Improving Language Practice
Everyone knows the importance of language practice for language learners. However, there is not much discussion about what actually is good practice. I have seen practice that is next to useless and practice that brings amazing improvements. So sometimes the reason why people don’t progress as they would like is that they not only may be not getting sufficient practice but maybe they just haven’t learnt how to practice effectively.
I will bring up three different observations about language and learning that have implications on how practice needs to be approached:
1. Language is inherently a creative activity.
Repetition seems to be one of the common tools that people use to practice. Repetition, as is usually practiced, may have a limited role, especially with regards to some aspects of pronunciation. However, the thing to remember is that language is fluid and creative. So learning language by repetition, as is commonly understood, is counter-intuitive. Respecting this fluidity and creativity is important and should not be under-rated. These two features of language lead us to the next point, which might appear to be the same issue but in fact, they are quite different. There are ways to practice repetition that it is more in line with this understanding of learning… something that I will call “mindful repetition”
I just came across that looked at the value of repetition in the learning of our mother tongue. Researchers found that infants learn best when new words are repeated in different contexts, in different meaning packed sentences, of the kinds I use below. Not with mindless repetition.
2. Through language, we express our thoughts and feelings.
Language is so connected to who we are that it is difficult to separate ourselves from the language we use. We speak what we think or feel and the connection between words and our experience (including actions at times) is instantaneous. So we need to be mindful that wherever possible the practice that we do needs to honour this connection. If it does not, then we are practicing in a way that does not call on the faculties that we use when we are actually using the language in real life.
This could be a reason why so many students feel tongue-tied in real life situations even when they have put in ample hours of practice.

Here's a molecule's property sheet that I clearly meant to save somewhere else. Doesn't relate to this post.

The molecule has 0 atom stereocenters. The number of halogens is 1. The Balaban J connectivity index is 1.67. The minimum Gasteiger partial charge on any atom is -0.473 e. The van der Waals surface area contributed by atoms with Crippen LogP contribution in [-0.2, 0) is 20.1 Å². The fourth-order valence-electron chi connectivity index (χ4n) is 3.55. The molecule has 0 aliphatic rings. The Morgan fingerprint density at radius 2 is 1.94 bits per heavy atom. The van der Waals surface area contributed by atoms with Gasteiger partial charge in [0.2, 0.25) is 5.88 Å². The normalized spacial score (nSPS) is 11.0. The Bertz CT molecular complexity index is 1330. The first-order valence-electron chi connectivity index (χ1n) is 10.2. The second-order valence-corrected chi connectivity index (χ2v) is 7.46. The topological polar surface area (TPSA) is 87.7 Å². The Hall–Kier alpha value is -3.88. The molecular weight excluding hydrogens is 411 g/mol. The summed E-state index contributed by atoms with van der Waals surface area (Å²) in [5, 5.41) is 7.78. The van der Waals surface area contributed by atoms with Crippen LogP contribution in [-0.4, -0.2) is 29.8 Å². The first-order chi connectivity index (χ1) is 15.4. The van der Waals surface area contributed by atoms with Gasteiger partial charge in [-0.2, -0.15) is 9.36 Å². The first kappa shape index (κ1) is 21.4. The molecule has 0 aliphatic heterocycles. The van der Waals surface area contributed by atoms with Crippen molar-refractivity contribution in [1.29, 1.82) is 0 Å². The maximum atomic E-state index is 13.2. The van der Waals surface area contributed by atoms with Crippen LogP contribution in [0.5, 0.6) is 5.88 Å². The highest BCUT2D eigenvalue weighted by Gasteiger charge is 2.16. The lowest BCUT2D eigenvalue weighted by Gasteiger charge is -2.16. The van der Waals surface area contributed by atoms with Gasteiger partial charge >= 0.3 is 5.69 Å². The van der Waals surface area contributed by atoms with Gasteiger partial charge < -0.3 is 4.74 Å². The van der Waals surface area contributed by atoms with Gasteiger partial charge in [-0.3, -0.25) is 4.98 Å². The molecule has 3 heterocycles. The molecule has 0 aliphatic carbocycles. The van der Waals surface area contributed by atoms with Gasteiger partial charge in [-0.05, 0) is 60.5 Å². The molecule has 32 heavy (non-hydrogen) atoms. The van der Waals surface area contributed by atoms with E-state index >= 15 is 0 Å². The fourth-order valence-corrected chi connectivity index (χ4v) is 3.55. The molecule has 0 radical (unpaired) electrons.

No doubt some of you may be thinking, okay so what kinds of practice respect the nature of real language. I will give 2 examples:
a. Practicing grammar, for example, the continuous present tense. You could try walking around your house doing different things and talking about what you are doing as you are doing these things. ( I am walking to the kitchen, now I am opening the cupboard, I am putting on the oven…..)
b. Learning new vocabulary. Instead of trying to remember words as you usually do, try putting a new word into 3 different sentences that relate to your personal experience. The closer you make it your life the better.
– the pen is on the table
– my blue pen is on the table
– the blue pen my mother gave me for my birthday is on my bedside table
Which sentence do you think asks you to engage yourself in the language, calling on your memory and your feelings. If you are still not sure whether you have remembered the word in question, instead of repeating the sentences, make up 3 more!
The more you engage yourself at every level in your practice, the more likely it is that you will learn what you are practicing AND be able to use it when needed.
3. Improvement is an inherent requirement of practice.
This might seem to be obvious, as to why practice if there is no improvement. However, just think of the people you might know who practice a lot but and don’t seem to improve much; whilst others you might know seem to extract rich rewards from their practice (namely they seem to learn quickly).
So what else do people do when they “practice” that transforms the experience into a learning experience? This is a question that is not easy to answer. Follow the two suggestions above and you will start getting better value out of your practice and be on the way to doing those practices that WILL lead to noticeable improvements.
Without measurable improvement, your language practice can be just going over what is already known or doing something which results in no real change. Thus, a key to improvement is to set up criteria by which YOU can measure whether you are improving. That is why repeating the sounds or sentences from a recording (for example) will not necessarily help unless you can identify:
a. What is different between what you hear the other say and what you hear yourself say. If there is no difference, there is no need to practice! If there is a difference, then your goal is to reduce the difference until there is no difference.
b. What needs to change in your mouth for that sound to change – may be a slight muscle change in the mouth or even further afield, the placement of the tongue, the breath etc. Once you can identify the change needed then you can, for eg, repeat the same change in another word which has the same sound. Of course, this is not where the learning stops, but I hope this gives you an idea of how it’s possible to improve on the kind of practice you do.
There are of course other factors which will improve the quality of your language practice, however, the ones just mentioned will positively transform your results if you implement the suggestions made.